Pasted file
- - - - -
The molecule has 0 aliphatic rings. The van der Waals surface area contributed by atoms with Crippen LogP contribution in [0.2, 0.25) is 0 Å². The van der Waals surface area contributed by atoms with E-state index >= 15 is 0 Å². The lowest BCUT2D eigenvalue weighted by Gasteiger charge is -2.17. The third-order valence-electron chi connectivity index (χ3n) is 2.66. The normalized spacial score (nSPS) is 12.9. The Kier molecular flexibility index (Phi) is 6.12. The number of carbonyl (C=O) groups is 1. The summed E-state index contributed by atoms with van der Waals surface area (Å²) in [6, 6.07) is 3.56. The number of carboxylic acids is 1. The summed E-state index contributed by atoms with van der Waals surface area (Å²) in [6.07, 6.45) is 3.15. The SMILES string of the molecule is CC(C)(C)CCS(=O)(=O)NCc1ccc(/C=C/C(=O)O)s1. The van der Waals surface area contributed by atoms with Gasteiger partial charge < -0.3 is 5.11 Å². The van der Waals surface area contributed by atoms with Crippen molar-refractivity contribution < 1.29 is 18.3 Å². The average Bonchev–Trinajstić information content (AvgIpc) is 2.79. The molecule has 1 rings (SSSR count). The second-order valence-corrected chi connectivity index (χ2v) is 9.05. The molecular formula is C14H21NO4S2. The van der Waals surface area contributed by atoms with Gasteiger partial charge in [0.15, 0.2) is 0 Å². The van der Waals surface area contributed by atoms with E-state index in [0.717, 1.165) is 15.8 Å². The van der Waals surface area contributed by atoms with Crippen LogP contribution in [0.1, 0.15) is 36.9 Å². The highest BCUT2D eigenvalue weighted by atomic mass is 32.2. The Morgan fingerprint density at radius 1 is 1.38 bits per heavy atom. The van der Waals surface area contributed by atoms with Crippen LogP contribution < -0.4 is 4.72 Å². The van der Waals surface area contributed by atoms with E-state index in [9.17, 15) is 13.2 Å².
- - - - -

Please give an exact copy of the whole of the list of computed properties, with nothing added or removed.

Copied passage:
The molecule has 0 aliphatic rings. The van der Waals surface area contributed by atoms with Crippen LogP contribution in [0.2, 0.25) is 0 Å². The van der Waals surface area contributed by atoms with E-state index >= 15 is 0 Å². The lowest BCUT2D eigenvalue weighted by Gasteiger charge is -2.17. The third-order valence-electron chi connectivity index (χ3n) is 2.66. The normalized spacial score (nSPS) is 12.9. The Kier molecular flexibility index (Phi) is 6.12. The number of carbonyl (C=O) groups is 1. The summed E-state index contributed by atoms with van der Waals surface area (Å²) in [6, 6.07) is 3.56. The number of carboxylic acids is 1. The summed E-state index contributed by atoms with van der Waals surface area (Å²) in [6.07, 6.45) is 3.15. The SMILES string of the molecule is CC(C)(C)CCS(=O)(=O)NCc1ccc(/C=C/C(=O)O)s1. The van der Waals surface area contributed by atoms with Gasteiger partial charge < -0.3 is 5.11 Å². The van der Waals surface area contributed by atoms with Crippen molar-refractivity contribution < 1.29 is 18.3 Å². The average Bonchev–Trinajstić information content (AvgIpc) is 2.79. The molecule has 1 rings (SSSR count). The second-order valence-corrected chi connectivity index (χ2v) is 9.05. The molecular formula is C14H21NO4S2. The van der Waals surface area contributed by atoms with Gasteiger partial charge in [0.15, 0.2) is 0 Å². The van der Waals surface area contributed by atoms with E-state index in [0.717, 1.165) is 15.8 Å². The van der Waals surface area contributed by atoms with Crippen LogP contribution in [0.1, 0.15) is 36.9 Å². The highest BCUT2D eigenvalue weighted by atomic mass is 32.2. The Morgan fingerprint density at radius 1 is 1.38 bits per heavy atom. The van der Waals surface area contributed by atoms with Crippen LogP contribution < -0.4 is 4.72 Å². The van der Waals surface area contributed by atoms with E-state index in [9.17, 15) is 13.2 Å².